The corridors are dark in Lebanon’s Public Transport and Railway Administration. A few employees scroll through mobile phones in mostly empty offices lined with filing cabinets covered in dust.
In a country with almost no public transport, these civil servants have little to do. Yet the administration still has a budget of 13 billion Lebanese pounds ($8.64 million).
Public sector waste is a huge problem for Lebanon, which suffers from one of the highest levels of public debt in the world.
With Lebanon suffering weak economic growth, some leaders are raising the alarm about the unsustainable state deficit, financed mostly by local banks. International donors aiming to meet later this year are expected to demand reform.
But with parliamentary elections approaching in May, Lebanon’s sectarian power-sharing system will make it hard to deliver cuts. The World Bank said in a 2016 report that the system – long used by politicians to bestow patronage and shore up their support – was partly to blame for waste.
Public spending in total climbed from $6.5 billion in 2005 to $16 billion in 2016, said Nassib Ghobril, chief economist at Byblos Bank.
“There is a huge waste, there is overstaffing,” he said.
Lebanon’s debt-to-GDP ratio was 155 percent at the end of 2017, one of the highest in the world, the World Bank projected.
Servicing that debt took over the public sector wage bill as the biggest part of state spending late last year, Ghobril said.
Lebanon’s transport administration is located in a sprawling complex near central Beirut, dotted with rusting trains from the days when the country had a railway, and roamed by a pack of wild dogs.
“We have massive plans to revive reform and activate the public transport sector,” its director, Ziad Nasr, told Reuters, including restoring the railway and setting up a proper bus service. The plans are on hold due to lack of funds, he said.
The current public bus service for the country of 4 million people is a fleet of 40 buses. The bus drivers are employed by the transport administration but few get behind the wheel, some because they are afraid they will be attacked by the drivers of private minibuses, who dominate the sector.
“I haven’t driven a bus for more than a year and a half and there are others who haven’t driven for 10 years,” said one of them, asking not to be named.
NO MEANINGFUL ROLE
The transport agency is just one of more than a dozen government departments that are funded but have no meaningful role, said Mohammed Shamseddine, senior researcher at Information International, a Beirut-based consultancy working on market research and public policy.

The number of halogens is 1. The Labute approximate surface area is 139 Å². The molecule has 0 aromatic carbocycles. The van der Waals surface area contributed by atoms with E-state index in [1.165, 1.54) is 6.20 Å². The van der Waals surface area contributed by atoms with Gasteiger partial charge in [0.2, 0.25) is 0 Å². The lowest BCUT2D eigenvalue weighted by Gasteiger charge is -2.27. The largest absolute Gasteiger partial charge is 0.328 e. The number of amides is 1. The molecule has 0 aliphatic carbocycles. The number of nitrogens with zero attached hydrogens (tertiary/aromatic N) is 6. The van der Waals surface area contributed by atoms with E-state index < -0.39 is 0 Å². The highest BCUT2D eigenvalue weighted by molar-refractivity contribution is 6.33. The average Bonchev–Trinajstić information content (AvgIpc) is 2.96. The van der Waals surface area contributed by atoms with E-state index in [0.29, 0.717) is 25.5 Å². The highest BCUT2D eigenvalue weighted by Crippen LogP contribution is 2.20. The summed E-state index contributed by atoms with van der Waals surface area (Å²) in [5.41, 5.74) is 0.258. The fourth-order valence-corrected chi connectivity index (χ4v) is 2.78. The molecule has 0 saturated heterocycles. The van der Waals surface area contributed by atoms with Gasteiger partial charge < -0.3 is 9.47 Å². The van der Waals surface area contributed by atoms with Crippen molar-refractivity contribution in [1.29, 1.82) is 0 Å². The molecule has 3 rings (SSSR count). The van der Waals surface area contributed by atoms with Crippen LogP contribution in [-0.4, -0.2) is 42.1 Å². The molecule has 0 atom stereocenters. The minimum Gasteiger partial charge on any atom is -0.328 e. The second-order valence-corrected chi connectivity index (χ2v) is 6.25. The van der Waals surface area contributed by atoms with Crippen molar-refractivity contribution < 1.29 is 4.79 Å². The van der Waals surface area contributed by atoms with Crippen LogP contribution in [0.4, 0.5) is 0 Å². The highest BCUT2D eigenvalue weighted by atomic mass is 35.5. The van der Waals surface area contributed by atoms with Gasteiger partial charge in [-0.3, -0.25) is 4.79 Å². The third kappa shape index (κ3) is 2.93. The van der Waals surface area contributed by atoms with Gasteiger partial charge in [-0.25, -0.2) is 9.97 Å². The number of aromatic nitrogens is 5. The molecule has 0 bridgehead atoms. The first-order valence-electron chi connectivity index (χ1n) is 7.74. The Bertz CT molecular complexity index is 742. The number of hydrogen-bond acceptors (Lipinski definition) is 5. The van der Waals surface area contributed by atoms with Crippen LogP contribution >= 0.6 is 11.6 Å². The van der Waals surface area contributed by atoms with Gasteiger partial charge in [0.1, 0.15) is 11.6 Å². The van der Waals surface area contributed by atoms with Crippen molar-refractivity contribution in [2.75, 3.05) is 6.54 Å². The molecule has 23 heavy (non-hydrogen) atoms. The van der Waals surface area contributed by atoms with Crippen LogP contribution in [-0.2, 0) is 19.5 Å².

The Elissar agency was set up to develop Beirut’s southwestern suburbs but all work stopped in 1997 due to political disputes and difficulties securing financing.
Although the development project was shelved, the agency has retained an annual budget of 3.4 billion pounds ($2.25 million) and roughly 40 employees, said Shamseddine.
The agency declined to talk to Reuters. But its former director Fadi Fawaz, now an economic adviser to Prime Minister Saad al-Hariri, said the government plans to relaunch the project this year.
“For 20 years, (it) has seen no progress,” he admitted.
The power-sharing system, part of an agreement that ended Lebanon’s civil war in 1990, can extend informally to balancing civil service staff ratios along sectarian lines, the World Bank’s 2016 report said, making it difficult to lay off staff.
“Each of these administrations has a general director and employees and abolishing it means infringing the rights of the sects to which these civil servants belong,” said Shamseddine, who has been gathering data on the issue.
Some agencies close down only after the last employees have retired, he said. He gave the example of an agency set up to promote Lebanon’s once famous silk industry that halted all activities in 1975 when the civil war erupted but was only officially closed in 2000.
The postal administration has 60 employees and a 6.8-billion-pound ($4.50 million) annual budget, despite the fact that almost all its functions ceased in 1998 when the postal service was privatized.
It still designs the postage stamps, however.
“There was no strategic vision about what to do with the employees after privatization,” its director, Mohammed Zuheir Youssef, told Reuters. But he added: “The state can’t cause indignation in society and fire them all.”
A deep split between Lebanon’s most important political blocs has caused more sclerosis: elections have been postponed twice, there was no formal government from 2014-2016 and no budget from 2005 until last year.
A deal between rival parties allowed parliament to appoint the current government in 2016.
Whether the May elections will help solve problems or simply paper them over is not yet clear. For now it may have made things worse, however.
Politicians with their minds on votes rammed through a popular public sector pay rise in its first state budget in 12 years last year.
They also passed new taxes to cover the extra spending, budgeted at $917 million. But the truth is nobody really knows how much it will cost because there are no accurate data on how many people are on the state payroll.
A ministry set up at the end of last year to fight corruption and waste lacks a budget, a building, employees, powers or an organizational structure.
“We didn’t ask for money. The budget is already heavily burdened,” said the minister, Nicholas Tueni.